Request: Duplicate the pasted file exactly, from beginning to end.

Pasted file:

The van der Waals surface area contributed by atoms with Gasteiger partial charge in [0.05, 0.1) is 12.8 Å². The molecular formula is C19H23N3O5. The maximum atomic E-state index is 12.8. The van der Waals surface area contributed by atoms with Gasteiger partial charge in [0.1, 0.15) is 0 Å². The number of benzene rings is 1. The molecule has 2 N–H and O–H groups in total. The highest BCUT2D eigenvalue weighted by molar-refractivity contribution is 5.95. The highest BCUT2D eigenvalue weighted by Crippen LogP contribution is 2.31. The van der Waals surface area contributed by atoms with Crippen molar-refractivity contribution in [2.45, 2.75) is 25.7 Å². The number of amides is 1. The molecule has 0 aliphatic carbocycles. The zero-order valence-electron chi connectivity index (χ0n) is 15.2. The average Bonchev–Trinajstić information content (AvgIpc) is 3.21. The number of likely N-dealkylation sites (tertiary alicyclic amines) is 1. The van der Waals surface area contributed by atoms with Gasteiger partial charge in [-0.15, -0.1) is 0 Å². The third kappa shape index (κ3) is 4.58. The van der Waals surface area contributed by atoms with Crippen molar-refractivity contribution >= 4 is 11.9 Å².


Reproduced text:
The van der Waals surface area contributed by atoms with Gasteiger partial charge in [0.05, 0.1) is 12.8 Å². The molecular formula is C19H23N3O5. The maximum atomic E-state index is 12.8. The van der Waals surface area contributed by atoms with Gasteiger partial charge in [0.1, 0.15) is 0 Å². The number of benzene rings is 1. The molecule has 2 N–H and O–H groups in total. The highest BCUT2D eigenvalue weighted by molar-refractivity contribution is 5.95. The highest BCUT2D eigenvalue weighted by Crippen LogP contribution is 2.31. The van der Waals surface area contributed by atoms with Crippen molar-refractivity contribution in [2.45, 2.75) is 25.7 Å². The number of amides is 1. The molecule has 0 aliphatic carbocycles. The zero-order valence-electron chi connectivity index (χ0n) is 15.2. The average Bonchev–Trinajstić information content (AvgIpc) is 3.21. The number of likely N-dealkylation sites (tertiary alicyclic amines) is 1. The van der Waals surface area contributed by atoms with Gasteiger partial charge in [-0.15, -0.1) is 0 Å². The third kappa shape index (κ3) is 4.58. The van der Waals surface area contributed by atoms with Crippen molar-refractivity contribution >= 4 is 11.9 Å².